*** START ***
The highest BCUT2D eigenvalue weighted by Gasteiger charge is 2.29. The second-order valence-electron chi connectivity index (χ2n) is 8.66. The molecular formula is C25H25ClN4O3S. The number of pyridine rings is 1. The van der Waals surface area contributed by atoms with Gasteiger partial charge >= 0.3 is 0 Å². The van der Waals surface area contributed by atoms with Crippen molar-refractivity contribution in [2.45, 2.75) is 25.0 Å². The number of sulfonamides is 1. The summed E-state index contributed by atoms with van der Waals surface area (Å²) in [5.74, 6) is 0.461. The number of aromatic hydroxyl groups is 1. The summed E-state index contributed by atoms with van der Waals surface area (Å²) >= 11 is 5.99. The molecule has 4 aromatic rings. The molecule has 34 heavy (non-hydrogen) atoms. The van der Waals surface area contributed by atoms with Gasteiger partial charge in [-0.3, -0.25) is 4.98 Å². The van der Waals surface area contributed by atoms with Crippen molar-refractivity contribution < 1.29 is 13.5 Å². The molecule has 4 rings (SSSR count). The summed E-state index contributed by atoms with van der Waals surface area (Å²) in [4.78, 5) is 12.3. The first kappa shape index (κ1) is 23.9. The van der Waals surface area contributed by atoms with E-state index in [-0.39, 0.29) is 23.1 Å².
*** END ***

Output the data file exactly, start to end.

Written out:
The highest BCUT2D eigenvalue weighted by Gasteiger charge is 2.29. The second-order valence-electron chi connectivity index (χ2n) is 8.66. The molecular formula is C25H25ClN4O3S. The number of pyridine rings is 1. The van der Waals surface area contributed by atoms with Gasteiger partial charge >= 0.3 is 0 Å². The van der Waals surface area contributed by atoms with Crippen molar-refractivity contribution in [2.45, 2.75) is 25.0 Å². The number of sulfonamides is 1. The summed E-state index contributed by atoms with van der Waals surface area (Å²) in [5.74, 6) is 0.461. The number of aromatic hydroxyl groups is 1. The summed E-state index contributed by atoms with van der Waals surface area (Å²) >= 11 is 5.99. The molecule has 4 aromatic rings. The molecule has 34 heavy (non-hydrogen) atoms. The van der Waals surface area contributed by atoms with Gasteiger partial charge in [-0.3, -0.25) is 4.98 Å². The van der Waals surface area contributed by atoms with Crippen molar-refractivity contribution < 1.29 is 13.5 Å². The molecule has 4 rings (SSSR count). The summed E-state index contributed by atoms with van der Waals surface area (Å²) in [4.78, 5) is 12.3. The first kappa shape index (κ1) is 23.9. The van der Waals surface area contributed by atoms with E-state index in [-0.39, 0.29) is 23.1 Å².